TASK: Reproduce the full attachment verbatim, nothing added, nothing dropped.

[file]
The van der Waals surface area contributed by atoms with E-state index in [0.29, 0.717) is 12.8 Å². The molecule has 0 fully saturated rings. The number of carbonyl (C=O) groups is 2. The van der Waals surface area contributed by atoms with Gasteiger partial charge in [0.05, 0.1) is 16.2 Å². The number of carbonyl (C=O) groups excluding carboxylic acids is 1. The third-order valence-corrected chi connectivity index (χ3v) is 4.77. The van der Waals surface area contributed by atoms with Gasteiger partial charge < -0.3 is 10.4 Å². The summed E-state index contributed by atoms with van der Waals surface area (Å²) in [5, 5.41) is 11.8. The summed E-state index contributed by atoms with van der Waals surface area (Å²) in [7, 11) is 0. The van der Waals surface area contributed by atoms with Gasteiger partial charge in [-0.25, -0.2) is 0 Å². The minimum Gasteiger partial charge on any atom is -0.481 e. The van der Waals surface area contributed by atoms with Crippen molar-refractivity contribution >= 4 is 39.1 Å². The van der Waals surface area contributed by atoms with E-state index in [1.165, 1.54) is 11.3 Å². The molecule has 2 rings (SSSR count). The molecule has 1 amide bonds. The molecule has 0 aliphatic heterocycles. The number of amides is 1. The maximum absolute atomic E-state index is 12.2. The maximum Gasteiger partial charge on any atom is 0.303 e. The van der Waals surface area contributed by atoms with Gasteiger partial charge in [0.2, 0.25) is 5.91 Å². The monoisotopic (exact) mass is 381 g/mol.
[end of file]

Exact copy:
The van der Waals surface area contributed by atoms with E-state index in [0.29, 0.717) is 12.8 Å². The molecule has 0 fully saturated rings. The number of carbonyl (C=O) groups is 2. The van der Waals surface area contributed by atoms with Gasteiger partial charge in [0.05, 0.1) is 16.2 Å². The number of carbonyl (C=O) groups excluding carboxylic acids is 1. The third-order valence-corrected chi connectivity index (χ3v) is 4.77. The van der Waals surface area contributed by atoms with Gasteiger partial charge < -0.3 is 10.4 Å². The summed E-state index contributed by atoms with van der Waals surface area (Å²) in [5, 5.41) is 11.8. The summed E-state index contributed by atoms with van der Waals surface area (Å²) in [7, 11) is 0. The van der Waals surface area contributed by atoms with Gasteiger partial charge in [-0.25, -0.2) is 0 Å². The minimum Gasteiger partial charge on any atom is -0.481 e. The van der Waals surface area contributed by atoms with Crippen molar-refractivity contribution >= 4 is 39.1 Å². The van der Waals surface area contributed by atoms with E-state index in [1.165, 1.54) is 11.3 Å². The molecule has 2 rings (SSSR count). The molecule has 1 amide bonds. The molecule has 0 aliphatic heterocycles. The number of amides is 1. The maximum absolute atomic E-state index is 12.2. The maximum Gasteiger partial charge on any atom is 0.303 e. The van der Waals surface area contributed by atoms with Gasteiger partial charge in [0.2, 0.25) is 5.91 Å². The monoisotopic (exact) mass is 381 g/mol.